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U.S. War Game Finds Gaps in Navy, Marine Amphibious Ops

Sep. 10, 2012 - 05:05AM   |  
By CHRISTOPHER P. CAVAS   |   Comments
Marine light armored vehicles sit aboard a Navy landing craft preparing to launch from the assault ship Essex during an amphibious exercise. Freed from years of garrison duty in Iraq, the Corps is refocusing on ampibious warfare.
Marine light armored vehicles sit aboard a Navy landing craft preparing to launch from the assault ship Essex during an amphibious exercise. Freed from years of garrison duty in Iraq, the Corps is refocusing on ampibious warfare. (Pfc. Brandon Rodriguez / U.S. Marine Corps)
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Conducting an amphibious assault on an enemy-controlled beach has always been one of the most complex forms of warfare. The U.S. Navy and Marine Corps together have successfully stormed more beaches than any team in history.

Yet, by its own admission, the team is rusty.

Not only that, the game is changing. More effective weapons fielded by potential adversaries, including long-range surface-to-surface missiles in the hands of nongovernment actors such as Hezbollah, and new developments in cyber and information war fighting are creating a more complex environment. The Navy/Marine Corps team, therefore, needs to be more flexible to successfully counter increasingly sophisticated enemies.

Many of the gaps were exposed when sea service officials held a synthetic war game dubbed Expeditionary Warrior this year. The war game was geared to threats and situations that might be expected in 2024. Set among several fictional nations in West Africa, the game highlighted a number of problems, particularly in the command-and-control area, that need to be addressed.

Gamers used several advanced concepts still under development, including Air-Sea Battle and the Joint Operational Access Concept from the Pentagon, and analysis from the Corps’ Amphibious Capabilities Working Group. The application of at least a dozen other concepts also was studied, all under the umbrella of the anti-access/area-denial (A2/AD) strategy — the effort to penetrate a defended area and deny its use to an enemy.

However, an unclassified assessment of the war game by Marine Corps Combat Development Command (MCCDC) noted that “Expeditionary Warrior exposed numerous gaps and opportunities in doctrine, concepts, capabilities and capacity for joint force operations in an A2/AD environment.”

But while “potential solutions are as complex as the problems themselves,” according to the assessment, game results also reflect “a golden opportunity” for the Corps and its Navy partner to shape themselves into a “responsive, agile and lethal force.”

Better Command Setup

The war game was part of a larger series of exercises and events meant to reintroduce the Navy and Marine Corps after more than a decade of wars.

Exercise Bold Alligator, a large-scale series of maneuvers held last winter off the mid-Atlantic coast, was the first major effort by the services to simulate a major amphibious assault since the post-9/11 wars began. The effort focused on rebuilding expertise in today’s forces, which include thousands of Marines who have never been on board a ship.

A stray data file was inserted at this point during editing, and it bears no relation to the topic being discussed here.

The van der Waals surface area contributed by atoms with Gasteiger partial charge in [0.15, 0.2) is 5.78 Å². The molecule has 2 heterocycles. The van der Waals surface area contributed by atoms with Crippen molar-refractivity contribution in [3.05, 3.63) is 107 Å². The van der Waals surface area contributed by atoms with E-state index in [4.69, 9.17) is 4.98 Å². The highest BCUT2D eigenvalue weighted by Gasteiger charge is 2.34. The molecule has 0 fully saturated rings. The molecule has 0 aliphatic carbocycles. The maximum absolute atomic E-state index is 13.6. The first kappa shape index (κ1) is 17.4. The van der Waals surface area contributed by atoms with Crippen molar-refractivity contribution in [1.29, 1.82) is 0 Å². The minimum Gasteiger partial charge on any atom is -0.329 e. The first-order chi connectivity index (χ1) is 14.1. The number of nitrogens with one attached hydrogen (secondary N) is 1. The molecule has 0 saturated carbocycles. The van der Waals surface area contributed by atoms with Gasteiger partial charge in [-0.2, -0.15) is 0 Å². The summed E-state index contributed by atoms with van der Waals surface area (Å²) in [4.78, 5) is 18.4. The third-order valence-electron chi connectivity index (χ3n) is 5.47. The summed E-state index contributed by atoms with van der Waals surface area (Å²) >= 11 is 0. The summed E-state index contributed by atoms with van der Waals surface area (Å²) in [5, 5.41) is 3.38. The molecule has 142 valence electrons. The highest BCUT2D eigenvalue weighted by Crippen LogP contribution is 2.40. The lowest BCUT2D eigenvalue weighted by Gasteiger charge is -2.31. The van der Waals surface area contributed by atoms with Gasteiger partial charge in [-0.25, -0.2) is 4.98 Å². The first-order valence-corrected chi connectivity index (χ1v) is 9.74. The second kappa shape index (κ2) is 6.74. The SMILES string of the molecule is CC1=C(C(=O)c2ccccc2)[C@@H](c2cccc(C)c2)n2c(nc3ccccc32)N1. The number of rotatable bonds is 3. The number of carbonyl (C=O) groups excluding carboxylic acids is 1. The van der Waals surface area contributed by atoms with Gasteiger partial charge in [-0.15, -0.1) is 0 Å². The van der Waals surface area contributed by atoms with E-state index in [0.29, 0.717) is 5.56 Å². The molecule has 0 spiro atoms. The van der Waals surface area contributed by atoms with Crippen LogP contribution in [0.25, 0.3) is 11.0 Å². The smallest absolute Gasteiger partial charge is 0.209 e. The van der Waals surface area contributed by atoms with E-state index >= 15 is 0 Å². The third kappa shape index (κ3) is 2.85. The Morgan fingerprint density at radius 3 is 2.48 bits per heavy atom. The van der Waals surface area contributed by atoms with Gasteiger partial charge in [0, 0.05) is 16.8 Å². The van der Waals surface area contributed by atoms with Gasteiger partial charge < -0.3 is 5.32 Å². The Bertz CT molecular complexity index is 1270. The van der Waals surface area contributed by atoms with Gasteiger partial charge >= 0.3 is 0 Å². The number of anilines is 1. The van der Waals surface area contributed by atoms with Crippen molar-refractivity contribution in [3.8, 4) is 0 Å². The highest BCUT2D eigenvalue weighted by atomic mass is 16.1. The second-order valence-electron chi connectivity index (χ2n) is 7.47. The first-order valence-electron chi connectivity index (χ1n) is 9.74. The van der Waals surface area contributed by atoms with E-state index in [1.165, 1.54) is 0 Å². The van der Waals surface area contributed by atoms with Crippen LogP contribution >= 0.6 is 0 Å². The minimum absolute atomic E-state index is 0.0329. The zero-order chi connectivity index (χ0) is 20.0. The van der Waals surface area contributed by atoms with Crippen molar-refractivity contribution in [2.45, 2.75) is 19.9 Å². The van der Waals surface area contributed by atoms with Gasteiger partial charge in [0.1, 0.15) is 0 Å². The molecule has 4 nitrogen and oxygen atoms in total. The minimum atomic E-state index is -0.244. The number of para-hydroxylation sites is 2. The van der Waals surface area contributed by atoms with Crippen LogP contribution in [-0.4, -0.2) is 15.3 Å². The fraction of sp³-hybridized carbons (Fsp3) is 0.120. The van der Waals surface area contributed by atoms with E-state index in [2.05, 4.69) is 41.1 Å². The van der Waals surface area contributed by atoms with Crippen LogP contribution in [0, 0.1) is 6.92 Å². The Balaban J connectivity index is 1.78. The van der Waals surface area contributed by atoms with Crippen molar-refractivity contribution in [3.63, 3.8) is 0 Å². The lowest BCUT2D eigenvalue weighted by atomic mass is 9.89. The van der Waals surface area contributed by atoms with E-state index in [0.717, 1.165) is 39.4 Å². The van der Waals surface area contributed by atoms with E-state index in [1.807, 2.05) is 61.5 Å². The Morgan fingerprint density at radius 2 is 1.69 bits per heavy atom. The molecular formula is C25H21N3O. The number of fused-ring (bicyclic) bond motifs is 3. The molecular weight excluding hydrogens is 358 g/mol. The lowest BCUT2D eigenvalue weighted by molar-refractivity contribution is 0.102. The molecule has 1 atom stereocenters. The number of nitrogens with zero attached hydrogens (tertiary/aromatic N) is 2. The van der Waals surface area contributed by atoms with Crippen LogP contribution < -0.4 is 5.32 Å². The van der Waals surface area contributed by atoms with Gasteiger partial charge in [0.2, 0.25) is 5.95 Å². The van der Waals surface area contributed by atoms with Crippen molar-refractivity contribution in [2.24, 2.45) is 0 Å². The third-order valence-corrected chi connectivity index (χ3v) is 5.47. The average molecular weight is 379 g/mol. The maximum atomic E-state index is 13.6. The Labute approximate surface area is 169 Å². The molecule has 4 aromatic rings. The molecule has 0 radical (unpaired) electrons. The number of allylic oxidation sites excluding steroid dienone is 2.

Expeditionary Warrior followed. With 200 participants, the game’s “main event” took place in a Washington hotel in March and was preceded by 10 months of conferences, workshops and planning events, as well as a “classified excursion.” Gamers included members of all five U.S. armed service branches, the Joint Staff, the Office of the Secretary of Defense, U.S. Central Command, U.S. Special Operations Command and 14 partner nations.

The game exposed a need to reconcile Marine Corps and Navy operational doctrines, and the assessment noted “interoperability challenges” among Navy, Marine and special operations forces, including the need to clarify command relationships.

“The level where this really is working out is at Marine expeditionary brigade (MEB)-level operations,” Lt. Gen. Richard Mills, MCCDC commander, said in a Sept. 6 interview.

An MEB generally consists of more than 10,000 Marines and includes aircraft and vehicles.

“We are very comfortable with our command relationships and how you do Marine expeditionary unit (MEU)-size operations,” Mills said, referring to the standard 2,500-Marine unit that regularly deploys aboard amphibious ships.

“Now ... as you begin to make the distances much [farther] than they have been because of distributed operations — because of increasing threats — command-and-control relationships become very clear. Those are issues we have to work on with the Navy,” Mills said.

He noted that future operations could be much larger than the humanitarian relief or evacuation operations of recent years. “They’re going to be larger-scale operations in which we have to be sure that we integrate carrier strike groups and larger amphibious formations into one single naval fight.”

More large-scale exercises are planned to continue the evolution of war-fighting concepts, Mills said. A synthetic Bold Alligator will be held in 2013 — the exercise alternates every year between full-scale, live operations and simulated maneuvers — and Exercise Dawn Blitz in June along the southern California coast will execute many of the concepts outlined in Expeditionary Warrior.

And the large Rim of the Pacific exercise in summer 2014 will include a deployable MEB command unit.

“What we need to do now,” Mills said, “is use large exercises like that and work with the Navy to test out the changes and experiments and keep pushing forward.”

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